IPV6 in enterprise best practices/white papaers

Karl Auer kauer at biplane.com.au
Wed Jan 30 10:24:20 UTC 2013


On Wed, 2013-01-30 at 09:39 +0200, Jussi Peltola wrote:
> High density virtual machine setups can have 100 VMs per host.

OK, I see where you are coming from now.

Hm. If you have 100 VMs per host and 48 hosts on a switch, methinks you
should probably invest in the finest switches money can buy, and they
will have no problem tracking that state. While it is certainly a hefty
dose *more*, it is geometrically, not exponentially more, so not a
scalability issue IMHO. An ordinary old IPv4 switch tracks 4800 L2/port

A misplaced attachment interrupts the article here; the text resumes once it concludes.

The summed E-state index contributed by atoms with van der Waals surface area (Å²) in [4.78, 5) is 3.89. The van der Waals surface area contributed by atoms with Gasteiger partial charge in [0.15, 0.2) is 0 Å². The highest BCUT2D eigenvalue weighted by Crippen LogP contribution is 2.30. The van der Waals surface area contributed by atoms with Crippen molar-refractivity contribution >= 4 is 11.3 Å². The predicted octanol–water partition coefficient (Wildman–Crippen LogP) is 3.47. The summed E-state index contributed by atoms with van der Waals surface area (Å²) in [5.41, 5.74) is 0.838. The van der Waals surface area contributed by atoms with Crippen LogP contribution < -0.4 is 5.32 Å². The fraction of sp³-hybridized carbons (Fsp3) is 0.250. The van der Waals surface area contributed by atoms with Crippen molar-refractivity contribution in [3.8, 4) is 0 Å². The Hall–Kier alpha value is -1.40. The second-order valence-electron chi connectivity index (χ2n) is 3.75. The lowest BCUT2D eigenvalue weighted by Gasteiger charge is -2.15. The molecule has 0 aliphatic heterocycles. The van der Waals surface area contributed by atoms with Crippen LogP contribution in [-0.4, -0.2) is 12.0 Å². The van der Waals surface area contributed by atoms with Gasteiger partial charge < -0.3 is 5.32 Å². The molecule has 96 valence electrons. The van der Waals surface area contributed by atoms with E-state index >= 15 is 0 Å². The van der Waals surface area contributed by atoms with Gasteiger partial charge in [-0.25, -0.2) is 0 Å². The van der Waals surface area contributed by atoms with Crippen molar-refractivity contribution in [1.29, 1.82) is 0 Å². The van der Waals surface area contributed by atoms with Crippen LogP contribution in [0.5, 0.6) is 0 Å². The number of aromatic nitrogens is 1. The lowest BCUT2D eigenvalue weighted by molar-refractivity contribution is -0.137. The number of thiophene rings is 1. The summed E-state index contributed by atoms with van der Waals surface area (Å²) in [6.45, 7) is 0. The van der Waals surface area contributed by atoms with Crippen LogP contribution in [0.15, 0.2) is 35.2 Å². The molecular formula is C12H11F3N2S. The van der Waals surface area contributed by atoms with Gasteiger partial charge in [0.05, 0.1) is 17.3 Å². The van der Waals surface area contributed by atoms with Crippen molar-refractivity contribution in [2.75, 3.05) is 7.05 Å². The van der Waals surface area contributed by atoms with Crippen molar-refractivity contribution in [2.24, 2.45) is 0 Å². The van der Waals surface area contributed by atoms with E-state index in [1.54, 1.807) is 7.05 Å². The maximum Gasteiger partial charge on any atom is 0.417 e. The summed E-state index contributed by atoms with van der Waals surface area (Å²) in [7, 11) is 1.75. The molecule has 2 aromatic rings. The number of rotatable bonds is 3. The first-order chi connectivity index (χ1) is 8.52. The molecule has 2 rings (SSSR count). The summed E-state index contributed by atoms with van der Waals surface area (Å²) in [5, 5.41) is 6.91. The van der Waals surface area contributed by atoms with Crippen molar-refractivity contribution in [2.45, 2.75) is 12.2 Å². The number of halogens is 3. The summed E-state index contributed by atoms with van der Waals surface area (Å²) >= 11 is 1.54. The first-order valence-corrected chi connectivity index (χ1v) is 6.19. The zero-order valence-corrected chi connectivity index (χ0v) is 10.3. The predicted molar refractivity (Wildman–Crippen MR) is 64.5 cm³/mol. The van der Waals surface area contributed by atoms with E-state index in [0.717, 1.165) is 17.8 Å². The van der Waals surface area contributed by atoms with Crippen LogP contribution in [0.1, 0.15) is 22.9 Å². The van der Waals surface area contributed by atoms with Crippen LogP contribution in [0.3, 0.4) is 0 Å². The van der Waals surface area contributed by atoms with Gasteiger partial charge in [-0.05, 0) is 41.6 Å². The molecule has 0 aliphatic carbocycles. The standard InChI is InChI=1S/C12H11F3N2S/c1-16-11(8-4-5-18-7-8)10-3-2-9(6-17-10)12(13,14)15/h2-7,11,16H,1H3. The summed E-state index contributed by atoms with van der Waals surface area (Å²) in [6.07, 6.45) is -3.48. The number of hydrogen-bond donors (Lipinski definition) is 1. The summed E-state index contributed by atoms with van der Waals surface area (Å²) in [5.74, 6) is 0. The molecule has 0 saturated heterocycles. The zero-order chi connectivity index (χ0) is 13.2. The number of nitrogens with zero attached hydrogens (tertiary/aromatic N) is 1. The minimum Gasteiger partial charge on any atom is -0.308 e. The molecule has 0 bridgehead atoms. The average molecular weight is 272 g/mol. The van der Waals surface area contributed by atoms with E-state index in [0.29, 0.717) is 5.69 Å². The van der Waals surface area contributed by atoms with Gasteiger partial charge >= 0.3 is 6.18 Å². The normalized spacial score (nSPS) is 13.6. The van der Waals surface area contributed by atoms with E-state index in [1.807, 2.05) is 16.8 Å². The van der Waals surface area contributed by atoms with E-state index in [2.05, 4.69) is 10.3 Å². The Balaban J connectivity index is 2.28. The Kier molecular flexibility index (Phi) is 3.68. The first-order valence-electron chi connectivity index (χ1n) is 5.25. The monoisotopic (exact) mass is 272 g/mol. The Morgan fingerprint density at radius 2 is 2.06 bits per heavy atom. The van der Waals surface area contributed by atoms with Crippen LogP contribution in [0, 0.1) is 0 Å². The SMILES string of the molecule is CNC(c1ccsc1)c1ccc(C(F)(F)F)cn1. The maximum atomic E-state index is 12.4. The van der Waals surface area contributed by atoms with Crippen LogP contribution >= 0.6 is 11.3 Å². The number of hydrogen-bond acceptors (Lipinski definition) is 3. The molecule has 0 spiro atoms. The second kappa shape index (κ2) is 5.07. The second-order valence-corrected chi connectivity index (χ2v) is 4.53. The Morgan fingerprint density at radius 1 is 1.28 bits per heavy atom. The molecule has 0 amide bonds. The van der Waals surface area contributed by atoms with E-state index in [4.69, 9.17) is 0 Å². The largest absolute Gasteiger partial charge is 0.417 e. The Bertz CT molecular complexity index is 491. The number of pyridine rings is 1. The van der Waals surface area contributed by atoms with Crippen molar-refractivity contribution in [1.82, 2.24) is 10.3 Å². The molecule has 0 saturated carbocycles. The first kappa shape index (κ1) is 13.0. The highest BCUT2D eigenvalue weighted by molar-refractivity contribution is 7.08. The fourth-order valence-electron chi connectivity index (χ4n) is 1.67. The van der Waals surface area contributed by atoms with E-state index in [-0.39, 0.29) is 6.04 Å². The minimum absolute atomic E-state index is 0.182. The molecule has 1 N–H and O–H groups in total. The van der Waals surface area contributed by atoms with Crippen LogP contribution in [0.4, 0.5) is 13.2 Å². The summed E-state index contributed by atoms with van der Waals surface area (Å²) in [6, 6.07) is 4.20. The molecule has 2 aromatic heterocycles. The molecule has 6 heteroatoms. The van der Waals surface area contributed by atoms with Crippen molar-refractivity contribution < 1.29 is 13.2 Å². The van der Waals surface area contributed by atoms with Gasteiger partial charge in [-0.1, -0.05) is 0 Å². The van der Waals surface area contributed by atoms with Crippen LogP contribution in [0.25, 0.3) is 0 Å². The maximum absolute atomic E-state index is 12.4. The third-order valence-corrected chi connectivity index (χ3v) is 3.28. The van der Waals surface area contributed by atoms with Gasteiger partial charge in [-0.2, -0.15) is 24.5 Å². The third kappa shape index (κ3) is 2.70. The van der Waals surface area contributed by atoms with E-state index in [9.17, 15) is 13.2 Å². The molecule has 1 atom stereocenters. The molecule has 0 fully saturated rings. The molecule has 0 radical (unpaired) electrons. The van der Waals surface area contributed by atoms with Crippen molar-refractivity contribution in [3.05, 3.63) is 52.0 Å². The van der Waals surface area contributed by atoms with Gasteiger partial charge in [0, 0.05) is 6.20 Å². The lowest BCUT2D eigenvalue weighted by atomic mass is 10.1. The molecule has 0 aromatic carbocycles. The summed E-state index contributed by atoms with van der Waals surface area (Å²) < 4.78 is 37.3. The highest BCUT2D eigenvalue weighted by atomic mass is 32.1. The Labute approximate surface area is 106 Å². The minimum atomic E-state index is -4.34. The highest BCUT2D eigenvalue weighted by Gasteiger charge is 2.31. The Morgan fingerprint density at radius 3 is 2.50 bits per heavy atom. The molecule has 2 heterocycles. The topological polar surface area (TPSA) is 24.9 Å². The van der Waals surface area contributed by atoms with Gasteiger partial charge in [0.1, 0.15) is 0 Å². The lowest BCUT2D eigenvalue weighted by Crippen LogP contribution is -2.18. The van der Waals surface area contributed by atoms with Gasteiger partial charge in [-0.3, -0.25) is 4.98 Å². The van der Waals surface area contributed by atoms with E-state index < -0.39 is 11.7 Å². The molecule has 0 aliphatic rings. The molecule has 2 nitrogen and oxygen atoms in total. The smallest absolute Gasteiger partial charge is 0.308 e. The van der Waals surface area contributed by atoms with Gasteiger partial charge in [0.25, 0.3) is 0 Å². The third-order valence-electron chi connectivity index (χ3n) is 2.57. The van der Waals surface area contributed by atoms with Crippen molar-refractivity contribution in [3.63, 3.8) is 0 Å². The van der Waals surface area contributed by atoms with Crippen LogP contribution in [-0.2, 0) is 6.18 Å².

mappings in the scenario you describe. If each VM had just two
addresses, it would be 9600...

I wonder if there is hard information out there on how many multicast
groups a modern switch can actually maintain in this regard. Are you
saying you have seen actual failures due to this, or are you supposing?
Serious question - is this a possible problem or an actual problem?

> multicast groups - some virtual hosters give /64 per VM, which brings
> about all kinds of trouble not limited to multicast groups if the client
> decides to configure too many addresses to his server.

There is always some way to misconfigure a network to cause trouble.
It's a bit unfair to make that IPv6's fault.

As a matter of interest, what is the "all kinds of trouble" that a
client can cause by configuring too many addresses on their server?
Things that are not the client-side problems, obviously ;-)

Regards, K.


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Karl Auer (kauer at biplane.com.au)
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